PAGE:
• We bled,

    阻止這組織所帶來的殺戮。

  • we died,

    我們流血、

  • and we killed to stop that organization

    有人死亡、

  • from the violence that they were putting

    我們殺戮,

  • largely against the Iraqi people.

    都為阻止這組織

  • Now, we did what we knew,

    加諸在伊拉克人民的暴力行為。

  • how we had grown up, and one of the things that we knew,

    我們執行所知的、

  • that was in our DNA, was secrecy.

    一直以來所學的, 這其中一件事就是

  • It was security. It was protecting information.

    在我們組織的 DNA 中存在著保密性。

  • It was the idea that information was the lifeblood

    這是保護資訊關乎安全、 資訊是命脈的想法,

  • and it was what would protect and keep people safe.

    認為這可以保護人民。

  • And we had a sense that,

    我們也感受到

  • as we operated within our organizations,

    自己組織運作時,

  • it was important to keep information

    很重要的是,將資訊

  • in the silos within the organizations,

    儲存在這組織的地窖中,

  • particularly only give information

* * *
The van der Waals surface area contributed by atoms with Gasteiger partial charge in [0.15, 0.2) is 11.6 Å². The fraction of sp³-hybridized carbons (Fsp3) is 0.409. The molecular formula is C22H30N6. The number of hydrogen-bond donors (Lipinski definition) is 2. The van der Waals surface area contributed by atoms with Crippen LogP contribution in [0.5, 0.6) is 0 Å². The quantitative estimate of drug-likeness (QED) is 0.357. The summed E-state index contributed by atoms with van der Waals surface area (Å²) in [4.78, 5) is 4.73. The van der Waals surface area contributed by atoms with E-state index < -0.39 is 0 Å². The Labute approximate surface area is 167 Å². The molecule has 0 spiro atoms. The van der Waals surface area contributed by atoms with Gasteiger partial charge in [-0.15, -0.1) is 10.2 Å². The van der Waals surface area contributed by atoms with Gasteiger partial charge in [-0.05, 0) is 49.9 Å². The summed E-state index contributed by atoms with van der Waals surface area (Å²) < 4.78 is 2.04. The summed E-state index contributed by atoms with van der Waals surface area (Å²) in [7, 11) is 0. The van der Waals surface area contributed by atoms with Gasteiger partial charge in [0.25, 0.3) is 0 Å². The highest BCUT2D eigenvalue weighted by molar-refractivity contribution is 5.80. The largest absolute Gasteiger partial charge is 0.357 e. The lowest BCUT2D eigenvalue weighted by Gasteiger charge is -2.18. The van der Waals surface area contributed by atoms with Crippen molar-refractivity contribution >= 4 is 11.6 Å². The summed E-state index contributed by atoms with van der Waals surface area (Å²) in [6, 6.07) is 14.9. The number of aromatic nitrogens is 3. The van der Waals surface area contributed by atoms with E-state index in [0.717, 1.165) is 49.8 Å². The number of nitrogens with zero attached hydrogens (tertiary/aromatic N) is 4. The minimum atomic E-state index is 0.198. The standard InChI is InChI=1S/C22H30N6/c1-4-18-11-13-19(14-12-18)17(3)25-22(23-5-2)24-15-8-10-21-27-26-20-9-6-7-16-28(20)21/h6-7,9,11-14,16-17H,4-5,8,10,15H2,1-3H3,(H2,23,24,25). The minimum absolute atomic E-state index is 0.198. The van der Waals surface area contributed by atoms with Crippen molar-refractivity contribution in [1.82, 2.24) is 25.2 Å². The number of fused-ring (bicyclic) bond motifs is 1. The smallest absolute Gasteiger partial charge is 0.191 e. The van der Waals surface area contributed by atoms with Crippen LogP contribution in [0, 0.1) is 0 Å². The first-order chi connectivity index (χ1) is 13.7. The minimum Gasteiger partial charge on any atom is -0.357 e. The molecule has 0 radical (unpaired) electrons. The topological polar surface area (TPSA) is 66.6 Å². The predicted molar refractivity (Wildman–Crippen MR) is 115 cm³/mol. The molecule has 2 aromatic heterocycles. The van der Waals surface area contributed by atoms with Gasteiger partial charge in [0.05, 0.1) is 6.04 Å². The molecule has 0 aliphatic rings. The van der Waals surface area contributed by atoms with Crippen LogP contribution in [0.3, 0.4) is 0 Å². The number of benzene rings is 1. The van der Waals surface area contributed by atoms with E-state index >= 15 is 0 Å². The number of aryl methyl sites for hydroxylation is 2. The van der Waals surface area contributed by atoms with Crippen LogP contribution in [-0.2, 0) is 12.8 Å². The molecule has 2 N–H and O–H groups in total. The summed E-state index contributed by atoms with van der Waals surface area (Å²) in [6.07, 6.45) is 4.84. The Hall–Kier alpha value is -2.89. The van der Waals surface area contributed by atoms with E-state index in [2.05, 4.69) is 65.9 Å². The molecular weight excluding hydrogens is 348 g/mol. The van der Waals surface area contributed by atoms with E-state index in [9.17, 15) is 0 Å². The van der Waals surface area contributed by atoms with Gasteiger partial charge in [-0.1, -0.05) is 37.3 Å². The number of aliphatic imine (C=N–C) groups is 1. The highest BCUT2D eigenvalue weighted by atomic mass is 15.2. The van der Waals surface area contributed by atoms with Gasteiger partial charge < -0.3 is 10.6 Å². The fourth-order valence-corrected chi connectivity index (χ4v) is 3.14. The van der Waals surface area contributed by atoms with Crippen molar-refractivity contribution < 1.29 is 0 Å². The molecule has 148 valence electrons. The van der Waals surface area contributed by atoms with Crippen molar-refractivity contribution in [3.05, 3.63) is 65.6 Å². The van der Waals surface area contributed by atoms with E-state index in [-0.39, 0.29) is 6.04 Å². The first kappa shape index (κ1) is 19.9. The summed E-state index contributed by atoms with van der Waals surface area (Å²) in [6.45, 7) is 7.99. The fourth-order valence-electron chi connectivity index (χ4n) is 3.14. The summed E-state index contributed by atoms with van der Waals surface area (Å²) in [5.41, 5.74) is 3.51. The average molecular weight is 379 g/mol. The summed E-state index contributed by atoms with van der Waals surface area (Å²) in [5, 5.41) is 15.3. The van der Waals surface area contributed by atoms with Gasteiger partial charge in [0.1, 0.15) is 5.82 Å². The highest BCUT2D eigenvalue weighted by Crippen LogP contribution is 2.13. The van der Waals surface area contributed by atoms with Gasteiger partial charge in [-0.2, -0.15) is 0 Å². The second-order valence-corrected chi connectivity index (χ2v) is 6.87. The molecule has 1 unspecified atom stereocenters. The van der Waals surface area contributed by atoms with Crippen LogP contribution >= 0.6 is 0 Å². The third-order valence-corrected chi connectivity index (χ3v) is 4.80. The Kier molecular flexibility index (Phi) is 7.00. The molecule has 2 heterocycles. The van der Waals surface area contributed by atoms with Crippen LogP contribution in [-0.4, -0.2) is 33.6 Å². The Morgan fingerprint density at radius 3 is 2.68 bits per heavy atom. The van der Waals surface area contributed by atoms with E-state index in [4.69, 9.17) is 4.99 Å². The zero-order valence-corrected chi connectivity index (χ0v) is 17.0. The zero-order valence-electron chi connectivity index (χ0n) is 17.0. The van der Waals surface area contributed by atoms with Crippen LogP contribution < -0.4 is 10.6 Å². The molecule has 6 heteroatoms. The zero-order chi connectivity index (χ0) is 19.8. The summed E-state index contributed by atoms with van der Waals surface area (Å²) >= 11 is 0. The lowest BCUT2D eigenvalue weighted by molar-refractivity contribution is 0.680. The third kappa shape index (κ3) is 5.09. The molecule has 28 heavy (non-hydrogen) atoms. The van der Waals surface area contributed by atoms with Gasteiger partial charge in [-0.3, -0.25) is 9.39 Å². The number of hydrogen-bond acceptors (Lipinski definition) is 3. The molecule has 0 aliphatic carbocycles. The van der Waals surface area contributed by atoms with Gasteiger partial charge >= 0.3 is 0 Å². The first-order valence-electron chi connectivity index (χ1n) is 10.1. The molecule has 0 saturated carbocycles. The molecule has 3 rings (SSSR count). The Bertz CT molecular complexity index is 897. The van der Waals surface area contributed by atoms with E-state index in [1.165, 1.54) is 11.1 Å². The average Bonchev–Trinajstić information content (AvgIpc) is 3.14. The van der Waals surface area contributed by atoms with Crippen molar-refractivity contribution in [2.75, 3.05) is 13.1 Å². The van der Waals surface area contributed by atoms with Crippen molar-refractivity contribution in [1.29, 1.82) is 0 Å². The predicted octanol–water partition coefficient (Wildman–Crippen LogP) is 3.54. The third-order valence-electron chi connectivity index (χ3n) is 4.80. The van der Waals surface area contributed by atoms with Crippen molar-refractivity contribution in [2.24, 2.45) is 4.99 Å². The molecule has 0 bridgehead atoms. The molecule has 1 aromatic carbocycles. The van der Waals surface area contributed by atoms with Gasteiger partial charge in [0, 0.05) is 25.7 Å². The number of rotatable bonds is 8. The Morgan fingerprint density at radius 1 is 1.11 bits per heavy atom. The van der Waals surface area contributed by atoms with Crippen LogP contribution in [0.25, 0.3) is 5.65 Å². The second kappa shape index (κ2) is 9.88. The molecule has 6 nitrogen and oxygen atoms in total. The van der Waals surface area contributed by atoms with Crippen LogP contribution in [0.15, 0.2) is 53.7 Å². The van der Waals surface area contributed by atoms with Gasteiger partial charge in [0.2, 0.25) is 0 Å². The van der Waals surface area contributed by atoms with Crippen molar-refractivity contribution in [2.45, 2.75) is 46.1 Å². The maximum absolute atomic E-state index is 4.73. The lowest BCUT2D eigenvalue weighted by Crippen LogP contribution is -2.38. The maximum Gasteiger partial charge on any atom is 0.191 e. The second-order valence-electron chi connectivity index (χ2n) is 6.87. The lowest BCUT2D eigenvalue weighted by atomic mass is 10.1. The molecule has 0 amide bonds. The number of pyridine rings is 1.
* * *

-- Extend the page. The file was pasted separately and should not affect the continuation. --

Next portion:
特別是只將資訊

  • to people had a demonstrated need to know.

    提供給需要知道的人。

  • But the question often came, who needed to know?

    但這經常引起一個問題:誰需要知道?

  • Who needed, who had to have the information

    誰需要知道這資訊

  • so that they could do the important parts of the job that you needed?

    以達成所需的重要任務?

  • And in a tightly coupled world,

    在這個緊密相連的世界中,

  • that's very hard to predict.

    這是很難預測的。

  • It's very hard to know who needs to have information

    很難知道誰需要這些資訊

  • and who doesn't.

    而誰不需要。

  • I used to deal with intelligence agencies,

    我以前跟情報機關合作過,

  • and I'd complain that they weren't sharing enough intelligence,

    也會抱怨他們不分享足夠的情報。

  • and with a straight face, they'd look at me and they'd say,

    他們通常都一臉正經的告訴我:

  • "What aren't you getting?" (Laughter)

    「有什麼你不知道的嗎?」(笑聲)

  • I said, "If I knew that, we wouldn't have a problem."

    我說,「要是我知道答案, 我們就不會有這問題了。」

  • But what we found is we had to change.

    不過我發現我們需要改變。

  • We had to change our culture about information.

    我們必須改變我們對資訊的文化。

  • We had to knock down walls. We had to share.

    必須打破壁壘、必須分享。

  • We had to change from who needs to know

    必須從「誰必須知道」的想法

  • to the fact that who doesn't know,

    轉變為「誰不知道,

  • and we need to tell, and tell them as quickly as we can.

    我們需要盡快告訴他們」。

  • It was a significant culture shift for an organization

    這是很重大的組織文化轉變,

  • that had secrecy in its DNA.

    尤其對一個 DNA 中 存在著保密性的組織來說更是如此。